Francis Towne (1739 - 1816)
  • Head of Lake Geneva
Pencil, pen and brown ink, grey and blue washes
  • image width 263mm,
  • image length 379mm
wove paper
  • sheet, verso
  • “No.2 / Francis Town”
  • in brown ink
Object Type
Monochrome wash

The Head of Lake Geneva from Vevey, after Francis Towne
Catalogue Number
Description Sources
Examination; Museum records (image)


Bequeathed by the artist in 1816 to James White of Exeter (1744–1825), on whose death it passed to Towne’s residuary legatee John Herman Merivale (1779–1844) and his successors. Merivale’s granddaughters Maria Sophia Merivale (1853–1928) and Judith Ann Merivale (1860–1945), both of Oxford, inherited the drawing in May 1915 (BP79 or 81). In 1936 Judith Merivale sold it to Squire Gallery for £8. It was acquired by Agnes Lupton (1874–1950) and Norman Darnton Lupton (1875–1953) of Hyde Crook, Dorchester, Dorset, who bequeathed it to the present owner, Leeds City Art Gallery (13.205/53).

Associated People & Organisations

Leeds City Art Gallery, Leeds, 1953, 13.205/53
Agnes Lupton (1874 - 1950), Dorchester, 1936
Norman Darnton Lupton (1875 - 1953), Dorchester, 1936
Squire Gallery, London, 1936, GBP 8
Judith Ann Merivale (1860 - 1945), Oxford, May 1915, BP79 or 81
Maria Sophia Merivale (1853 - 1928), Oxford, May 1915, BP79 or 81
John Herman Merivale (1779 - 1844), 1825
James White (1744 - 1825), Exeter, 1816
Exhibition History
Watercolours and Drawings from the City Art Gallery, Leeds, Thomas Agnew & Sons, 1960, no. 44
The Lupton Collection, Leeds City Art Gallery, 1972, no. 77
Leeds City Art Gallery, Leeds Art Calendar, No. 26: Leeds, 1954, p. 13
Adrian Bury, Francis Towne - Lone Star of Water-Colour Painting, Charles Skilton: London, 1962, p. 132
Timothy Wilcox, Francis Towne, Tate Publishing: London, 1997, p. 98
William Coxe, Travels in Switzerland in a Series of Letters to William Melmouth Esq, T. Cadell: London, 1789, vol 2, p. 74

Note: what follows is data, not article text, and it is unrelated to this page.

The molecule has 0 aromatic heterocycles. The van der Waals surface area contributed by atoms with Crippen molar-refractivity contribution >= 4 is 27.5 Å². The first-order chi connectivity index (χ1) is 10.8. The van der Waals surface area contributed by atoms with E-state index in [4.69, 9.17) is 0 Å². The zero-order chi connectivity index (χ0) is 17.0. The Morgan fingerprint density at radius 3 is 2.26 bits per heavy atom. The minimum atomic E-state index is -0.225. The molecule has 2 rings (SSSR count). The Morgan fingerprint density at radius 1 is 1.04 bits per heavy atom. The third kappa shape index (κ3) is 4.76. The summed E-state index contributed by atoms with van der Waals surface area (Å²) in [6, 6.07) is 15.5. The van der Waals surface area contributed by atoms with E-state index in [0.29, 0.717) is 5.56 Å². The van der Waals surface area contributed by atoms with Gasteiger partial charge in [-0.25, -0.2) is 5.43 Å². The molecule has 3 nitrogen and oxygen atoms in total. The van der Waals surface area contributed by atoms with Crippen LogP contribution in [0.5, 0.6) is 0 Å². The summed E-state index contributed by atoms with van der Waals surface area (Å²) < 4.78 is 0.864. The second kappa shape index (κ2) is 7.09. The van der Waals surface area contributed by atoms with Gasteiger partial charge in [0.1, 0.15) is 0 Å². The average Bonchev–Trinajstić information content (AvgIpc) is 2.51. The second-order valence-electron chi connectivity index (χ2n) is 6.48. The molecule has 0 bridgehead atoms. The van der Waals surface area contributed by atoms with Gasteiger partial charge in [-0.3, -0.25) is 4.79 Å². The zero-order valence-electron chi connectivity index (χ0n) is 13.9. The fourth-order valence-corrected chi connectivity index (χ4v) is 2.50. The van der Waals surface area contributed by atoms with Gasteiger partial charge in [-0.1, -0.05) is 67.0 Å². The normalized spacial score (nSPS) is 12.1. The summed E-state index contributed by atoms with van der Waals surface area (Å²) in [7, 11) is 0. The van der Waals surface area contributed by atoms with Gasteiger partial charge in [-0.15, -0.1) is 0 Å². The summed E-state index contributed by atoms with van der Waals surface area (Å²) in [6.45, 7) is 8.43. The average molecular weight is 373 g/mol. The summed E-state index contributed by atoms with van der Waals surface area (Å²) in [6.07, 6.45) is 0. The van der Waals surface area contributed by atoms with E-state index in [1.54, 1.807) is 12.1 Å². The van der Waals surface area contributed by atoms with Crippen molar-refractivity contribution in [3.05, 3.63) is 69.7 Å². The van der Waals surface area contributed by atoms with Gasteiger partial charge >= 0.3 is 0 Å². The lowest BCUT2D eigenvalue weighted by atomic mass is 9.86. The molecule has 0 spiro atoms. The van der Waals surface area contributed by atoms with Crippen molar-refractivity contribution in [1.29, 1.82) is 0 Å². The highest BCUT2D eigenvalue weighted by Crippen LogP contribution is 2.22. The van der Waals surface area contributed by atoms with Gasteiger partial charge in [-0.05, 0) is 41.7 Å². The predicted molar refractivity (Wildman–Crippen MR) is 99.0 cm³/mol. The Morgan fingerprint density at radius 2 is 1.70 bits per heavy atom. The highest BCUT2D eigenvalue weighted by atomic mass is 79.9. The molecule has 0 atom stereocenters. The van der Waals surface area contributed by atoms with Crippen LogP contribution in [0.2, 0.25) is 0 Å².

As Wilcox showed in his 1997 Tate catalogue, this is the left-hand portion of a three-sheet panorama that Towne drew on 11 September. The other two sheets are FT375 and FT376 (fig.1); all three are numbered 2. The view looks south from near Vevey over Lake Geneva towards the mountains of Savoy. At the left of the central sheet is the end of the Rhône valley, down which Towne would have travelled to reach Martigny and Chamonix. John White Abbott copied this panorama (FT832) as well as another, now lost, that Towne made nearby (FT378, the copy is FT833). A further view of the same subject, but from a somewhat different viewpoint, was made on 13 September (FT379).


Figure 1.
Francis Towne, FT374, FT375 and FT376 assembled together, 1781

Coxe described the view of the lake from Vevey as being of greater interest than from Geneva, which may explain Towne’s focus:

The borders of this part of the lake are much more contrasted, wild and picturesque, than those about Geneva: the mountains of the Vallais and Savoy boldly project into the water, and form a semi-circular chain that encloses the lake, except where they are divided by the Rhone; which flows into it a few leagues from Vevay.1
by Richard Stephens


  1. 1 Coxe 1789, vol.2, p.74.

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